The Magick Square

Squares have a strong folk magick traditions; a magickal square would be marked in a field with  hoes, takes or other agricultural implements. In times of persecution squares could be consecrated as a magickal space, but were much easier to disguise a  magickal workings than circles. Some were undoubtedly use to mark as sacred as magickal workings than circles. Some were undoubtedly used to mark as sacred  land where a former sacred Roman temple stood, just as a circle of stones or tree stumps beneath a church or cathedral might mark a former sacred Druidic  grove.

In Scandinavia, the magickal square formed the outline for a grid of nine squares, three by three.  These were made by the seior, the witch seers of the Norse world who channeled wisdom from the spirit world, specifically from Helheim where the crone  goddess Hel cared for the deceased. The seior sat on raised thrones within the grids and traveled astrally to Helheim to talk to the ancestors and receive  advice for the living. Only later did the goddess Hel become demonized and in recent years there has been a revival of seior craft.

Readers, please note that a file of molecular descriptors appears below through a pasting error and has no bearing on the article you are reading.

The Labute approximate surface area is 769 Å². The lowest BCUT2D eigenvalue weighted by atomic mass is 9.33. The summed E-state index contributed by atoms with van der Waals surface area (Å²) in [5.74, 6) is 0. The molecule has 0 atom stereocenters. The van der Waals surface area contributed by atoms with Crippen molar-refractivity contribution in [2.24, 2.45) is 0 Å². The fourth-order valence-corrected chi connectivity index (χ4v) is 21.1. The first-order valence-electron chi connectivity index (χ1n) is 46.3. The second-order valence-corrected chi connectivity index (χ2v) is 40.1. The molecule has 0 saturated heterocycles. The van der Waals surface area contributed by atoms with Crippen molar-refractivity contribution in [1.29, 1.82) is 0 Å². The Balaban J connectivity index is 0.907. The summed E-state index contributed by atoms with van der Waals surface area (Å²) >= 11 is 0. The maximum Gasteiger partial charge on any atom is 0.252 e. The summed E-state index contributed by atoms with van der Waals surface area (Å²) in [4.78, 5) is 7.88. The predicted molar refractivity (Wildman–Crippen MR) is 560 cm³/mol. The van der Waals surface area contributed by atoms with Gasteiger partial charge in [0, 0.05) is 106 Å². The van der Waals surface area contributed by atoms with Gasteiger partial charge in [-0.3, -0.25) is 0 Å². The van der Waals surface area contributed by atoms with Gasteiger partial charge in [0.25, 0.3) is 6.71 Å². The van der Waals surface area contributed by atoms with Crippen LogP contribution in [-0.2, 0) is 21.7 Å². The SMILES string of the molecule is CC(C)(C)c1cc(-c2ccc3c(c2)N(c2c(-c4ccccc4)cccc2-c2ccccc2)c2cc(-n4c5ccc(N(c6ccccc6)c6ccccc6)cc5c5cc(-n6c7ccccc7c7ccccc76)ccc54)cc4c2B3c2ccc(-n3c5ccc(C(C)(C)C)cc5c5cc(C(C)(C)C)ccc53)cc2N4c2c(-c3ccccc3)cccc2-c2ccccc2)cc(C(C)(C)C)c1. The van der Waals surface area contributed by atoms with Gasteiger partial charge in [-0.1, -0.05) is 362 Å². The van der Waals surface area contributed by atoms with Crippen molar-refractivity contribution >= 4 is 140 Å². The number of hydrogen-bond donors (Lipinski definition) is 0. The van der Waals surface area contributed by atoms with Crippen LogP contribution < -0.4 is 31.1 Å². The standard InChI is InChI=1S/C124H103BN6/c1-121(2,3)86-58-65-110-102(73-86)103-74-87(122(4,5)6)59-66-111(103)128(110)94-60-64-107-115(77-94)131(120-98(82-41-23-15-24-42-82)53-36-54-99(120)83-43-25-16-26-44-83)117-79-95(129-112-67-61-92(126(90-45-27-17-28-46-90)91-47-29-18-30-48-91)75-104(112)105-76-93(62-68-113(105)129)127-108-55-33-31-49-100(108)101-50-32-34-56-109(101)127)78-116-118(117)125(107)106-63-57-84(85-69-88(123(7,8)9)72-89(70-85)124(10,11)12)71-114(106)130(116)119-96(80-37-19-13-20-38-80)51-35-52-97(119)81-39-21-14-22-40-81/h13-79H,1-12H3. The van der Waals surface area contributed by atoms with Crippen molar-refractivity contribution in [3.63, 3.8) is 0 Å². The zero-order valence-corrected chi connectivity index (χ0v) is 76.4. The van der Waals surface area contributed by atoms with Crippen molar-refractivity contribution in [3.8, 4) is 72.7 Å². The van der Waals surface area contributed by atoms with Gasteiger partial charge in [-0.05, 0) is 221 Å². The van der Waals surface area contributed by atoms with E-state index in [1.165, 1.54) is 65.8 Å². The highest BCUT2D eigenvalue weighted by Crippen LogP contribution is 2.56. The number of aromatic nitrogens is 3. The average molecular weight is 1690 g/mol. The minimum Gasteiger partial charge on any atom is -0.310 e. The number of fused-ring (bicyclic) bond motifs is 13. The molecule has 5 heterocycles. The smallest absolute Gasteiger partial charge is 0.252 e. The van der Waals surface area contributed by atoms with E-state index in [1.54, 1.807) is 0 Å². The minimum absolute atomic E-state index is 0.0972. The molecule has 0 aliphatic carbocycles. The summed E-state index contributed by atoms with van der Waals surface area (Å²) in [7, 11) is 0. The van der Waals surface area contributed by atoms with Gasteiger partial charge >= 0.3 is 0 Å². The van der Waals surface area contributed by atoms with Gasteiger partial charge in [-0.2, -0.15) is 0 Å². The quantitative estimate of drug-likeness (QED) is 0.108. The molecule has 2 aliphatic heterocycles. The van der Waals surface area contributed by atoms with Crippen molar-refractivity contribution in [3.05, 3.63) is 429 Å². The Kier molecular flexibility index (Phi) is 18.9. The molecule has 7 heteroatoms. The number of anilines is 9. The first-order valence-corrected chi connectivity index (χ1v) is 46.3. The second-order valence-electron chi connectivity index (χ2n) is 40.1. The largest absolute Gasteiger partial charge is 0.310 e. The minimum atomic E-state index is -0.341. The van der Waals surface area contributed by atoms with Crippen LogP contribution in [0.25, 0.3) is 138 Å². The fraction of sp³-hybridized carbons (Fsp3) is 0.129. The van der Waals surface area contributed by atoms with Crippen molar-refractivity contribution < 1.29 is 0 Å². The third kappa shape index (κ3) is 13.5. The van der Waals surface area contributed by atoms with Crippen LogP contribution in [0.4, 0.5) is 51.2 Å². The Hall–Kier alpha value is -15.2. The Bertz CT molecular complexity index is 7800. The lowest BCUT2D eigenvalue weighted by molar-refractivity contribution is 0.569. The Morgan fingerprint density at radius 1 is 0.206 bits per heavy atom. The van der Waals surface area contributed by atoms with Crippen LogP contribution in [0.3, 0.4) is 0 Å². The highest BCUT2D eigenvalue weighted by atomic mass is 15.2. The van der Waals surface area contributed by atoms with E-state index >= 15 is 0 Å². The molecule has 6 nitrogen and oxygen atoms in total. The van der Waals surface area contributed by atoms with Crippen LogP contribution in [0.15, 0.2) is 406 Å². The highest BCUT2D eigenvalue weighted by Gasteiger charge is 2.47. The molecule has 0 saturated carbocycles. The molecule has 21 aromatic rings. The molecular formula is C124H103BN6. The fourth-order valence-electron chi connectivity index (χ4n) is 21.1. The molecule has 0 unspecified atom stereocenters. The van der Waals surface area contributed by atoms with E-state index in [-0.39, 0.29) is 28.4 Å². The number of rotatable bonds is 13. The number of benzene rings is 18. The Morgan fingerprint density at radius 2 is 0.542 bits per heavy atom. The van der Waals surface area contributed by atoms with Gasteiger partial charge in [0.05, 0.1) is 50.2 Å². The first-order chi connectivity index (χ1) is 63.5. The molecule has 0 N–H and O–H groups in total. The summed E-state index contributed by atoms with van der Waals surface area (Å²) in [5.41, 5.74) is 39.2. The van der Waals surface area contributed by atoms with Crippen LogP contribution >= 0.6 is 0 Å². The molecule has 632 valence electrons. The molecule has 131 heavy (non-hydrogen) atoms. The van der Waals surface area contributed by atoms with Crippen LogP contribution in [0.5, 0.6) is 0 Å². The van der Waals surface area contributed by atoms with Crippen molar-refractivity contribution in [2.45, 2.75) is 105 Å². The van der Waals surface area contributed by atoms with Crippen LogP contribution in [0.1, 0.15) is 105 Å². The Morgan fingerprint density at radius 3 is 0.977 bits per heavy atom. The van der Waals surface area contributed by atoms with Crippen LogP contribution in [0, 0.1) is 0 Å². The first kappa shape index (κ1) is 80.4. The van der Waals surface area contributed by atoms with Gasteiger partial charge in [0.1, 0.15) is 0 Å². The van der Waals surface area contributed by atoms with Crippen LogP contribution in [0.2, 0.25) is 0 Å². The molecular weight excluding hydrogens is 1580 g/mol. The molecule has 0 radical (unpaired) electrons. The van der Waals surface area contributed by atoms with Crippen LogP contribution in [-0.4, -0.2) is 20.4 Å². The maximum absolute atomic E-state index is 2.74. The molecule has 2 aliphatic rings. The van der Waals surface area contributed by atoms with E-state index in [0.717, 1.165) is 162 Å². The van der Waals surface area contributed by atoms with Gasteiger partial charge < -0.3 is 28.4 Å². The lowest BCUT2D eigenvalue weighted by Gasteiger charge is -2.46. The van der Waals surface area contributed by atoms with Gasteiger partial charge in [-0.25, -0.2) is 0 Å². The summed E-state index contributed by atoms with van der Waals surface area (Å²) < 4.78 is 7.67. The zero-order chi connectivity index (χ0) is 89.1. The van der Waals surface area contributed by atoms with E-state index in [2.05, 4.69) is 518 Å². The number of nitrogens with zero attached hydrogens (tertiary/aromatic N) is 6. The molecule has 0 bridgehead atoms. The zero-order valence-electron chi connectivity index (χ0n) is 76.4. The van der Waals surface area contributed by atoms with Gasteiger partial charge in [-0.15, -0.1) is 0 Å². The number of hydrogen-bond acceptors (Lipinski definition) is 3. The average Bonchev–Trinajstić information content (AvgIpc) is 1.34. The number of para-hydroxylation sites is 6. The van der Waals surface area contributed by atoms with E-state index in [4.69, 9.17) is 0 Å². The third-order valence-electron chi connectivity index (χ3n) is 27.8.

The water witches of the West Midlands also used a magickal square, or mill as they called it, for  magick. They were people who came from the Netherlands to live and work on the Midland canals in the 1800s. They practiced an ancient form of folk magick  that did not die out till the mid-1900s and there are still a few practitioners remaining. Rituals were practices by these canal people on a square of land  adjacent to the canal bank within a triple magickal square. Each square was joined by four lines and constructed from wood and was known as the Mil. Only  women entered the sacred area under the leadership of a senior female water witch, through the chief male, known as the master, standing at the edge,  summoned a spirit entity to assist in the ritual.